Friday, August 12, 2016

Review: Wasps and Bees of Minnesota


Friend, poet, and citizen scientist, Scott King has written “A Photographic Guide to Some Common Wasps and Bees of Minnesota.” This book is not so much a guide as it is an appreciation of Minnesota wasps and bees. This book is extremely relevant in these days of concern for declining bee pollinator species.

This book contains color photographs, mostly taken by Scott, of 135 of the 400 species known to occur in Minnesota. Scott’s goals in writing this book are to increase readers' awareness of bee diversity and perhaps to learn to identify the common species. But his greater goal is to share his excitement in studying these insects. Scott is thrilled to search for new species, acquire names, and learn apian biology. By his own admission, this book is not technical. Identification is to be attempted by thumbing through the book. Sizes are indicated by lines of different lengths, but the measurements are not given. No keys are included. Scott writes that one in ten wasps you might find are not in this book. He notes that finding new species for Minnesota is not difficult. New species to science are not out of the question.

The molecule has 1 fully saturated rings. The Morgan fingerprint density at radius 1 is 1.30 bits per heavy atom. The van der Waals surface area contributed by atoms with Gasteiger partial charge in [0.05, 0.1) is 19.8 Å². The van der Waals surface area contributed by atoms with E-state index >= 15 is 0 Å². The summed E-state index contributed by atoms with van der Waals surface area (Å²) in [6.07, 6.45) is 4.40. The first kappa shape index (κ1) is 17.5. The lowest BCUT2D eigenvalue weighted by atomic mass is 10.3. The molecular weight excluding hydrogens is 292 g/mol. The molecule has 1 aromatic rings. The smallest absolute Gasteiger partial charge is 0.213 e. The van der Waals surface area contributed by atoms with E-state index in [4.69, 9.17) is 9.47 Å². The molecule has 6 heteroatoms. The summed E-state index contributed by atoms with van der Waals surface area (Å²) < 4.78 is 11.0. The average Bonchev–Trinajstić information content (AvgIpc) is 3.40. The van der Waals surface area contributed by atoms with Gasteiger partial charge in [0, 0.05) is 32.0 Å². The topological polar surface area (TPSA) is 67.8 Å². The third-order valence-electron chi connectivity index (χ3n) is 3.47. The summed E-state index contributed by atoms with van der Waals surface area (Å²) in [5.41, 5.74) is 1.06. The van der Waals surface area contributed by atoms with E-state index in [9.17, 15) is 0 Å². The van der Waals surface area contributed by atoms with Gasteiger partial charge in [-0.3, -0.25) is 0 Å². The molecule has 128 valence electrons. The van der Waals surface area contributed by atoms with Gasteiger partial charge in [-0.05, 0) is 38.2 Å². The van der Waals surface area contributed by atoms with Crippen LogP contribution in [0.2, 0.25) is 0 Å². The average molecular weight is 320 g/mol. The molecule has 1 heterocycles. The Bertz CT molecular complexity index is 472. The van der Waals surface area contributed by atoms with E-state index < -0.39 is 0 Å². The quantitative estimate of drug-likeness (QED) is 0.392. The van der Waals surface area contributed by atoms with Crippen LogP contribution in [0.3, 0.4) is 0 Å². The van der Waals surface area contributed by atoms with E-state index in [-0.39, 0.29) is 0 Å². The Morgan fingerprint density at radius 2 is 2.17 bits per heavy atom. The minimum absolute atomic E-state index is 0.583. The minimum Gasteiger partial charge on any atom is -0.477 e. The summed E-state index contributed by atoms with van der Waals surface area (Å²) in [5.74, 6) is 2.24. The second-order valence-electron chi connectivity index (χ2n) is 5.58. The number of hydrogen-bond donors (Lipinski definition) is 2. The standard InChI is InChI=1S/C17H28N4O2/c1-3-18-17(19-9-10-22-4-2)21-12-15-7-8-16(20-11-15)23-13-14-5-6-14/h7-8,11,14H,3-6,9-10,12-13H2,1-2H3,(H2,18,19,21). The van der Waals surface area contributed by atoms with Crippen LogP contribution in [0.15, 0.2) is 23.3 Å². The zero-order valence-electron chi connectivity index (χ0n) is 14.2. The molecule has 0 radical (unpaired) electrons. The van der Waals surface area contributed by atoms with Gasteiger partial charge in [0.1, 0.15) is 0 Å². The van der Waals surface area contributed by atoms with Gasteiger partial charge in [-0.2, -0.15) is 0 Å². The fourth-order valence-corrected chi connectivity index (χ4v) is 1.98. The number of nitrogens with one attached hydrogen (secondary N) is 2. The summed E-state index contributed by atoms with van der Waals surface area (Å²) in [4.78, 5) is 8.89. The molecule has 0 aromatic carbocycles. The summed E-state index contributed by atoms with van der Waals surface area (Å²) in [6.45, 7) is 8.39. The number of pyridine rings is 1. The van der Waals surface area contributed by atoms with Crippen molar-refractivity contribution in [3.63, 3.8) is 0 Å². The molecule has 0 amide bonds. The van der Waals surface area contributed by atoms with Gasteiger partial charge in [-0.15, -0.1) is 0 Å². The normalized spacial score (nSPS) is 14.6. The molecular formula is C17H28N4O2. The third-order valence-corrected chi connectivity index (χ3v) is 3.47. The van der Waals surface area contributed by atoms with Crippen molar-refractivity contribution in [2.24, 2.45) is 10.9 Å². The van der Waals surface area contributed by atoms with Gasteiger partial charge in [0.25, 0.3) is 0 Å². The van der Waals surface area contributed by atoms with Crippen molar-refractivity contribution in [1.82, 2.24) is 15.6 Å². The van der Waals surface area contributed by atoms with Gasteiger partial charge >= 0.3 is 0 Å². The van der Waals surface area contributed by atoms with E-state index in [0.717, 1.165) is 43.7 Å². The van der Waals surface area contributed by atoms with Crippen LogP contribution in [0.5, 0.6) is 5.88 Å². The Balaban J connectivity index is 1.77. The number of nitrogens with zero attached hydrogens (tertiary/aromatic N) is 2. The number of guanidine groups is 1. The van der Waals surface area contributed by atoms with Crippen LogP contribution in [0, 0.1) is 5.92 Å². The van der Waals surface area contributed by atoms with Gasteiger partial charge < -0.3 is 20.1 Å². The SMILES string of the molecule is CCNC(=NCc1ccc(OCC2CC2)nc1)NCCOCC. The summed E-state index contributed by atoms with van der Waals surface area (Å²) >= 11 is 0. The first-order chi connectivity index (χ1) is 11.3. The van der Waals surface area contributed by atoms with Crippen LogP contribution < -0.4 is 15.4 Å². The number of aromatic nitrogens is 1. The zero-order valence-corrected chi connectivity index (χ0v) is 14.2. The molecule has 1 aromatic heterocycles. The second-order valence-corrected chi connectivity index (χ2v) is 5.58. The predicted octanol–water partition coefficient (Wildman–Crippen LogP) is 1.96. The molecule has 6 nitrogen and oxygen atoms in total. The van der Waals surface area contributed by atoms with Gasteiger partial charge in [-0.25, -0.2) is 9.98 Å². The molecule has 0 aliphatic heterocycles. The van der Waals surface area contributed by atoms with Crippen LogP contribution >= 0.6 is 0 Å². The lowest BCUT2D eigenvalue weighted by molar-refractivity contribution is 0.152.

Despite these caveats, this book will allow you to name many Minnesota bees and wasps. Scott quotes Dijksra who wrote that names lead people to “awareness, conservation, and research.” Some great wasp and bee names are lurking out there—Queen Ant Kidnappers, Ornate Variable Spider Wasps, and Eastern Cicada Killers, to name but three. Some had no common names, and Scott had to pen them based on their scientific names or habits. All await your discovery. Click on the icon above for more information.

2 comments:

  1. Looks interesting. Thanks for calling attention to this. Photographing bees and wasps must be a challenge, though!

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    1. Despite being deathly allergic to them, I have tried photographing them with remarkable lack of success...

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